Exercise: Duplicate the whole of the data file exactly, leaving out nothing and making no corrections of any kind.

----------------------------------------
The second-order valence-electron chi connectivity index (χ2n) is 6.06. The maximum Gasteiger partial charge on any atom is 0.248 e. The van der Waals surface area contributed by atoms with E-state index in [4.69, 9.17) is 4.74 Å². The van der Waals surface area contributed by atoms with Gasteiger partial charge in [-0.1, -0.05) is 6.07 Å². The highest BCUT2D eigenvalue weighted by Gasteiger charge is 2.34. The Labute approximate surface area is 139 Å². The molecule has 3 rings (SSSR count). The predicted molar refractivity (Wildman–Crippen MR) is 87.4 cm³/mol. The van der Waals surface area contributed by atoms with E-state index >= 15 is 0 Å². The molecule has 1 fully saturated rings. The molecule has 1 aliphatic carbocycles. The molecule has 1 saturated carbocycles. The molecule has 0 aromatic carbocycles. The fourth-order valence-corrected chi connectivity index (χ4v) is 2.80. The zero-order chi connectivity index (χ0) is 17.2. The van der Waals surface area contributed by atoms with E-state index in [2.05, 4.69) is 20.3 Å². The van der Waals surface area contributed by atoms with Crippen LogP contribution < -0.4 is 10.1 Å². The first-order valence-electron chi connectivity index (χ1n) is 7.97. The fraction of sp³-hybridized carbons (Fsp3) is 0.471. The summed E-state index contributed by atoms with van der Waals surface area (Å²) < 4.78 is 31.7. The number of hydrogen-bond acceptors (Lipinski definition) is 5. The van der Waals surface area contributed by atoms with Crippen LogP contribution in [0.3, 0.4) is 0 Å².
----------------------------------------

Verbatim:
The second-order valence-electron chi connectivity index (χ2n) is 6.06. The maximum Gasteiger partial charge on any atom is 0.248 e. The van der Waals surface area contributed by atoms with E-state index in [4.69, 9.17) is 4.74 Å². The van der Waals surface area contributed by atoms with Gasteiger partial charge in [-0.1, -0.05) is 6.07 Å². The highest BCUT2D eigenvalue weighted by Gasteiger charge is 2.34. The Labute approximate surface area is 139 Å². The molecule has 3 rings (SSSR count). The predicted molar refractivity (Wildman–Crippen MR) is 87.4 cm³/mol. The van der Waals surface area contributed by atoms with E-state index >= 15 is 0 Å². The molecule has 1 fully saturated rings. The molecule has 1 aliphatic carbocycles. The molecule has 1 saturated carbocycles. The molecule has 0 aromatic carbocycles. The fourth-order valence-corrected chi connectivity index (χ4v) is 2.80. The zero-order chi connectivity index (χ0) is 17.2. The van der Waals surface area contributed by atoms with E-state index in [2.05, 4.69) is 20.3 Å². The van der Waals surface area contributed by atoms with Crippen LogP contribution < -0.4 is 10.1 Å². The first-order valence-electron chi connectivity index (χ1n) is 7.97. The fraction of sp³-hybridized carbons (Fsp3) is 0.471. The summed E-state index contributed by atoms with van der Waals surface area (Å²) < 4.78 is 31.7. The number of hydrogen-bond acceptors (Lipinski definition) is 5. The van der Waals surface area contributed by atoms with Crippen LogP contribution in [0.3, 0.4) is 0 Å².